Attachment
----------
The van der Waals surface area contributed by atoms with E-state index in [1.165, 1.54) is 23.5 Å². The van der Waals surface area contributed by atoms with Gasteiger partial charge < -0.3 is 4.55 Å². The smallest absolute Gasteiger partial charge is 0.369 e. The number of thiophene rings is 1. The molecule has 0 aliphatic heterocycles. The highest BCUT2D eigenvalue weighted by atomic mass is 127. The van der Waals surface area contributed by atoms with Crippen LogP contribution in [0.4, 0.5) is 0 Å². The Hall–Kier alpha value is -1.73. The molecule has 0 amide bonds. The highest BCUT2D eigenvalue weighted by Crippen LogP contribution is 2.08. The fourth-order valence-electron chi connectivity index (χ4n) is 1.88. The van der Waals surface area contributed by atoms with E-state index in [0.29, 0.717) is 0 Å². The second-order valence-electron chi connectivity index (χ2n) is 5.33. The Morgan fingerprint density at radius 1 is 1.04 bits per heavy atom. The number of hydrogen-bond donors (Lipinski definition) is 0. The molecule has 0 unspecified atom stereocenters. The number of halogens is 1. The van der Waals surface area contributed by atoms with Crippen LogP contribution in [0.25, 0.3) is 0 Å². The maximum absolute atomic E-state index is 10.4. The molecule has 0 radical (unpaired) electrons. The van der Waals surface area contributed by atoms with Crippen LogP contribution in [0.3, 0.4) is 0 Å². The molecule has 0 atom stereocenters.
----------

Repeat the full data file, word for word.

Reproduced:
The van der Waals surface area contributed by atoms with E-state index in [1.165, 1.54) is 23.5 Å². The van der Waals surface area contributed by atoms with Gasteiger partial charge < -0.3 is 4.55 Å². The smallest absolute Gasteiger partial charge is 0.369 e. The number of thiophene rings is 1. The molecule has 0 aliphatic heterocycles. The highest BCUT2D eigenvalue weighted by atomic mass is 127. The van der Waals surface area contributed by atoms with Crippen LogP contribution in [0.4, 0.5) is 0 Å². The Hall–Kier alpha value is -1.73. The molecule has 0 amide bonds. The highest BCUT2D eigenvalue weighted by Crippen LogP contribution is 2.08. The fourth-order valence-electron chi connectivity index (χ4n) is 1.88. The van der Waals surface area contributed by atoms with E-state index in [0.29, 0.717) is 0 Å². The second-order valence-electron chi connectivity index (χ2n) is 5.33. The Morgan fingerprint density at radius 1 is 1.04 bits per heavy atom. The number of hydrogen-bond donors (Lipinski definition) is 0. The molecule has 0 unspecified atom stereocenters. The number of halogens is 1. The van der Waals surface area contributed by atoms with Crippen LogP contribution in [0.25, 0.3) is 0 Å². The maximum absolute atomic E-state index is 10.4. The molecule has 0 radical (unpaired) electrons. The van der Waals surface area contributed by atoms with Crippen LogP contribution in [0.3, 0.4) is 0 Å². The molecule has 0 atom stereocenters.